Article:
But they're more than just pretty pictures. Because the maps represent nearly back-to-back rotations of the planet, scientists can use them to study wind speed. Scientists have used the maps to spot an unusual wave near the equator -- similar to formations seen in Earth's atmosphere when cyclones are beginning to form -- that's only been seen once before on Jupiter.
“Until now, we thought the wave seen by Voyager 2 might have been a fluke,” Glenn Orton of NASA’s Jet Propulsion Laboratory, who co-authored a paper on the findings, said in a statement. “As it turns out, it’s just rare!”
The new images also help scientists keep an eye on the Great Red Spot, which is one of my favorite planetary features in the solar system. Similar to a hurricane, the GRS is a storm as big as three Earths. And it's been churning on for as long as humans have had the capacity to look at it, which is about 400 years and counting.
But as these images confirm, the GRS continues to shrink in size. It may have reduced by as much as half in the few hundred years we've been keeping tabs on it. These images show that it's about 150 miles shorter now than it was in 2014, and that it's growing rounder in shape. Its core is also growing less distinct than the rest of it, in terms of color.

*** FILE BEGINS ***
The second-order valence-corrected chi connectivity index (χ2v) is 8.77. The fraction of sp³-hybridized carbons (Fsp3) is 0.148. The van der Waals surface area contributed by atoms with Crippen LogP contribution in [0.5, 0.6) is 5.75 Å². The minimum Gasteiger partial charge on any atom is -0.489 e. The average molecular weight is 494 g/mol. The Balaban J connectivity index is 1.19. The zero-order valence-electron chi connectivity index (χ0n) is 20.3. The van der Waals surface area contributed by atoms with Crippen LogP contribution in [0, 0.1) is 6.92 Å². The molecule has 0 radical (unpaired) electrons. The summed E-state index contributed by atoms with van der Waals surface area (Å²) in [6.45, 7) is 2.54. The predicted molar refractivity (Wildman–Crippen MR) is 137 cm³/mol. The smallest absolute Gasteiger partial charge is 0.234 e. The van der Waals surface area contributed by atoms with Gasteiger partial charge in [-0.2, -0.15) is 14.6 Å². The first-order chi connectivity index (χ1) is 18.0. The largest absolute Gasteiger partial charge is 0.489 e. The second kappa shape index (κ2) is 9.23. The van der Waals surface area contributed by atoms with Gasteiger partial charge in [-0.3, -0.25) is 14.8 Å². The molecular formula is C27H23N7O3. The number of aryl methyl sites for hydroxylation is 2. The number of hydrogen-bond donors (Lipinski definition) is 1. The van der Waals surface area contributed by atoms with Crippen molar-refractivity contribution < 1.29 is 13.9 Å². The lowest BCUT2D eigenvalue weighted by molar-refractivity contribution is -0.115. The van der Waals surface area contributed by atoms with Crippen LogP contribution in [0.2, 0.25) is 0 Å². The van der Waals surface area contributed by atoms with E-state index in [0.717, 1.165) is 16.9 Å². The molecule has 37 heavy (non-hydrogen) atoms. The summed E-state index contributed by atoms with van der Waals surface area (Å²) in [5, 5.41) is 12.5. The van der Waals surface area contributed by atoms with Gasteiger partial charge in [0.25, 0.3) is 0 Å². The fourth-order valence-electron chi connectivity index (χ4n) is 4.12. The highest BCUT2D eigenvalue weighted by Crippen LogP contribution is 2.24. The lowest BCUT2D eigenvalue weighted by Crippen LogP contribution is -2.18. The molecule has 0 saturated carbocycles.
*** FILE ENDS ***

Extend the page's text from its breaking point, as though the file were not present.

In the right-hand closeup of the storm, which focuses on red wavelengths, you can see a filament snaking through the center. That's a feature NASA scientists have never seen before.
The images, taken by the Hubble Space Telescope, are the first in a set of annual portraits that will be taken of the outer planets. So next year we'll get to see how much more the Great Red Spot has changed.
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